Tallinn, located on the Baltic Sea, is the breathtaking capital of Estonia and possibly one of the most beautiful cities in Northern Europe. First established in the early medieval era, today’s Tallinn is an exciting mix of old and new, boasting Gothic spires, winding cobblestone streets and enchanting architecture.
Tallinn’s luring coastline dotted with promenades and sandy beaches offers scenic views throughout the year. All of Tallinn’s neighbourhoods, each with its own personality, can be quickly and easily reached on foot or by inexpensive transport.
There are the top 10 things to do in Tallinn, Estonia :
10) Tallinn TV Tower :
The Tallinn TV Tower is a free-standing construction with an observation deck, built to provide better telecommunication services. Soaring 314 meters tall and located near the suburb of Pirita, 6km north-east of the Estonian capital, the tower gives breathtaking views over the city of Tallinn and the surrounding countryside.
Visitors can stand on the glass floor on the 21st floor and see 170 meters down to the ground. There are also regular exhibitions that explore the history and culture of Estonia and the tower itself.
9) Tallinn Art Hall :
Discover an amazing array of thought provoking Baltic art, and with between 20 and 24 exhibitions a year, it’s one of the largest art producers in Estonia, and a constant whirlwind of creativity and artistic expression.
Tallinn Art Hall addresses the most pressing issues in contemporary art and society, providing a fascinating programme for audiences young and old and an innovative platform for artists to create unique exhibitions and works.
8) Hop-on-Hop-off Bus Tallinn :
This 24, 48 or 72-hour Hop-on-Hop-off Bus pass is the best way to get around the bustling Estonian capital. There are 32 stops on three routes around the medieval Baltic City and the onboard multilingual audio guides explain the fascinating history of this vibrant historical centre.
The three interconnected lines cover all of the Baltic capital’s highlights and take the legwork out of sightseeing.
7) Alexander Nevsky Cathedral :
Named after the Russian warrior prince St Alexander, this spectacular Orthodox cathedral is located on Toompea Hill and was completed in 1900.
The Church has distinct, black onion domes that can be easily spotted towering above Tallinn. The interior of the church can be visited, and the gorgeous mosaics are really impressive.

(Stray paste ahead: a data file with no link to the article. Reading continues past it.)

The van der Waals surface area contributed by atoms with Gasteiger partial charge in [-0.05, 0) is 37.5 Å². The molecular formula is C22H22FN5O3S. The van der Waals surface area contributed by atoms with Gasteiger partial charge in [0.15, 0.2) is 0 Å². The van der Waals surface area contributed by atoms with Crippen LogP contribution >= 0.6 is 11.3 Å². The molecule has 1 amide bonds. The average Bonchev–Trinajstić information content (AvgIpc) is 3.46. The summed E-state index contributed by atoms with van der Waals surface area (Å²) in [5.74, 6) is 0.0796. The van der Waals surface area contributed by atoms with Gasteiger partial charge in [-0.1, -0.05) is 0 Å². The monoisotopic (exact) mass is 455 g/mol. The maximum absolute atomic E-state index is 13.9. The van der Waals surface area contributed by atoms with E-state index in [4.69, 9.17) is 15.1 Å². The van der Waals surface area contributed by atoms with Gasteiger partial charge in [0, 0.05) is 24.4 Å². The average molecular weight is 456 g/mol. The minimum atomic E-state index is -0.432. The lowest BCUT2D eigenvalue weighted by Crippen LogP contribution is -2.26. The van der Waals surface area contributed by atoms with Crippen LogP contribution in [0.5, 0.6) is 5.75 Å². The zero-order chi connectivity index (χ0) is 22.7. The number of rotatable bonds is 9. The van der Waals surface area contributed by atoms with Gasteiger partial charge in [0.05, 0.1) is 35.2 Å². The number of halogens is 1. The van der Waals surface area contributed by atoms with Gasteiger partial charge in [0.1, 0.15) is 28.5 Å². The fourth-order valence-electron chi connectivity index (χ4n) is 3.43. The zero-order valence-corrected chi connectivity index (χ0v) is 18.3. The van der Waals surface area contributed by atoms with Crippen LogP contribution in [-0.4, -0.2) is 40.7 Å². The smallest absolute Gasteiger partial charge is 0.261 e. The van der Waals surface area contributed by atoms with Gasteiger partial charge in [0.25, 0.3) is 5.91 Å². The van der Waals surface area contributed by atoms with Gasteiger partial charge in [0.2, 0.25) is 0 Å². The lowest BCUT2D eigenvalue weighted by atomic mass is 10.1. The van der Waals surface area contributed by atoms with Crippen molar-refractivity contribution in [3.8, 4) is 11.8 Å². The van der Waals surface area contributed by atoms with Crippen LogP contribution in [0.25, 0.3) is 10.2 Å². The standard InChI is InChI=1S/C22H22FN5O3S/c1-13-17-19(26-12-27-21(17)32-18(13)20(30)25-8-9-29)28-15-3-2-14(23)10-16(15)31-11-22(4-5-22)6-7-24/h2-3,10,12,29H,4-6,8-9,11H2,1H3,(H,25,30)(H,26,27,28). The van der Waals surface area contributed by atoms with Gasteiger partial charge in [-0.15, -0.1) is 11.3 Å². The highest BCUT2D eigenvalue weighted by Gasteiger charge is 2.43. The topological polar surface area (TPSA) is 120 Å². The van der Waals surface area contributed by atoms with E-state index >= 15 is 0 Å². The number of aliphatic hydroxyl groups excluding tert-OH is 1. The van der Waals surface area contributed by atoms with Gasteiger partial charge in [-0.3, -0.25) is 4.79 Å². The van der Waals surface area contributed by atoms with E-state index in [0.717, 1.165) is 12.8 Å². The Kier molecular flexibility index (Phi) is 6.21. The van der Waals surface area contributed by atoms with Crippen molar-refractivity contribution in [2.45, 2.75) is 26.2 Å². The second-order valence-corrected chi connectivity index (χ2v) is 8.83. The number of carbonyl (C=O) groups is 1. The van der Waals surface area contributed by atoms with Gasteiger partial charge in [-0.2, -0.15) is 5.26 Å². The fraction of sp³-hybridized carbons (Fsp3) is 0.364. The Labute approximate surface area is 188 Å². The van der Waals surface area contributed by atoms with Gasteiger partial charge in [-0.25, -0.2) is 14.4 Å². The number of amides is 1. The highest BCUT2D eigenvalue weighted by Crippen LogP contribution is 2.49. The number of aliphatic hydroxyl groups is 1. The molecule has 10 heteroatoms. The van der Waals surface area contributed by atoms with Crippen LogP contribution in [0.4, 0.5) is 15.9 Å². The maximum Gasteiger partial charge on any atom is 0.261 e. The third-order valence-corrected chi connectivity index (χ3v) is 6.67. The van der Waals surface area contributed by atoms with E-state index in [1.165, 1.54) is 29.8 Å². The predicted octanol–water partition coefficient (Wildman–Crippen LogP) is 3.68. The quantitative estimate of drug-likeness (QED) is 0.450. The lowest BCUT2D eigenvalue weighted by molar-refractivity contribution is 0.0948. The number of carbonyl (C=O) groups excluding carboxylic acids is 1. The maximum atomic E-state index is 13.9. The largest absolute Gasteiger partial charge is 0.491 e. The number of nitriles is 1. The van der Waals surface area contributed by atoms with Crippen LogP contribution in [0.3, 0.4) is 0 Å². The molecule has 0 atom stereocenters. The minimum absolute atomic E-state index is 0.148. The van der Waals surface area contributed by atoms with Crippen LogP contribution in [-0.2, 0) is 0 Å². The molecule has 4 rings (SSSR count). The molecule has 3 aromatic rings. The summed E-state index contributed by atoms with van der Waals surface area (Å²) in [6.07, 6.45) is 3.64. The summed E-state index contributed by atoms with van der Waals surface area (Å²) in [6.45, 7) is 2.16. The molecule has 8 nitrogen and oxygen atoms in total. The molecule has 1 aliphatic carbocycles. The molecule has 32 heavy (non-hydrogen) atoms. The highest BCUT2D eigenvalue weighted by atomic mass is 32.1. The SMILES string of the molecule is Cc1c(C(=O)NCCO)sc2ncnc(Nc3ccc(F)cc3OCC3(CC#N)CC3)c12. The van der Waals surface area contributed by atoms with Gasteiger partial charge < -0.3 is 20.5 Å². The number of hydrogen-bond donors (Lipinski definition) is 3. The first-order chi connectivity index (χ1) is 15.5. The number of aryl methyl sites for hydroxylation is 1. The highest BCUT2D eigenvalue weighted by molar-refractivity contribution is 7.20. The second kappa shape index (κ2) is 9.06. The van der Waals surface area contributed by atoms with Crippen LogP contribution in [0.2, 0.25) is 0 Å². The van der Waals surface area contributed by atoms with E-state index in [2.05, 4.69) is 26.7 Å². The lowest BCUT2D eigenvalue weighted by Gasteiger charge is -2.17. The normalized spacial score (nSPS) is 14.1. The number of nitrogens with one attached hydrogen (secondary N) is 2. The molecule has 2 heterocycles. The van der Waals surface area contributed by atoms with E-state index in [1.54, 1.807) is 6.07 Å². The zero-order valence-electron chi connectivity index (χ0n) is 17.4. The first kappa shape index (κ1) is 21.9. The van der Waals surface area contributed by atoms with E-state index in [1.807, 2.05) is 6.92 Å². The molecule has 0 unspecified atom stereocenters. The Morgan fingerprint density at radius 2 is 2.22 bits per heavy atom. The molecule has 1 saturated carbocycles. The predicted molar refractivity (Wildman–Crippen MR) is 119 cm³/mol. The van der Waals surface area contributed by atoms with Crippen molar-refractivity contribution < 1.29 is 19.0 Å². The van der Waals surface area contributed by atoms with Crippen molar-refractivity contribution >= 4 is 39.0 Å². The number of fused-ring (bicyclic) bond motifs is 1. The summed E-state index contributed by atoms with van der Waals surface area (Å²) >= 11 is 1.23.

6) Tallinn Zoo :
Tallinn Zoo is situated in the beautiful and naturally diverse Veskimetsa Park Forest. It was founded in 1939 and is home to animals representing almost 600 species. Here visitors can find one of the world’s best mountain goat enclosures, a remarkable number of eagles and vultures and an impressive variety of owls and cranes.
With African elephants, Amur tiger, polar bear and black rhinoceros and an attractive landscape, the zoo is a great day out for all the family.
5) Seaplane Harbour, Estonian Maritime Museum:
This most exciting European maritime museum is located in the Seaplane Harbour. The historical seaplane hangars display about 200 genuine items including a submarine, a century-old icebreaker, a Short 184 seaplane and the remains of the oldest ship found in Estonia.
The Seaplane Harbour also has a large aquarium, simulators, a cinema and in the outdoor area, visitors can find a functioning harbour, ships and yachts and a magnificent view of the sea and city.
4) Toompea Castle :
Located next to Alexander Nevsky Church, the present Toompea Castle was built in the late 1700s. This understated castle features a salmon pink exterior with white details and today houses the Parliament of Estonia.
A large park can be found next to Toompea Castle, providing a bit of a green reprieve from city life. There are free guided tours, or visitors can just admire Tallinn at their leisure from the viewing terraces.
3) St. Olaf’s Church :
St. Olaf’s Church is one of the most important structures in Tallinn, and is the city’s largest medieval building. This well-preserved church is notable due to its high church tower that has been struck by lightening numerous times throughout its history.
In summer, visitors can climb a winding staircase to the tower’s observation platform to enjoy spectacular views of the city.
2) Kadriorg Palace :
Kadriorg is considered to be one of the grandest examples of palace and park design in Estonian architectural history. The palace, originally an imperial summer residence, has been extremely well preserved since the early 18th century.
Designed to resemble the Italian palaces of the time, the palace has a facade that is three levels at the front and sides, and two levels at the rear, in a mix of architectural styles. Visitors can also see the banquet hall and winter garden, which were added to the rear of the palace in 1934.
1) Old Town :
The Old Town is an important site for visitors to Tallinn. Featuring beautiful architecture and locals dressed in medieval clothing, with restaurants, bars, museums and galleries bringing much life to this historical city centre.
Visitors can find original cobblestone streets dotted with medieval churches and grandiose merchant houses, barns and warehouses many of which date back to the Middle Ages.
So that sums up our top 10 things to do in Tallin, we hope you enjoyed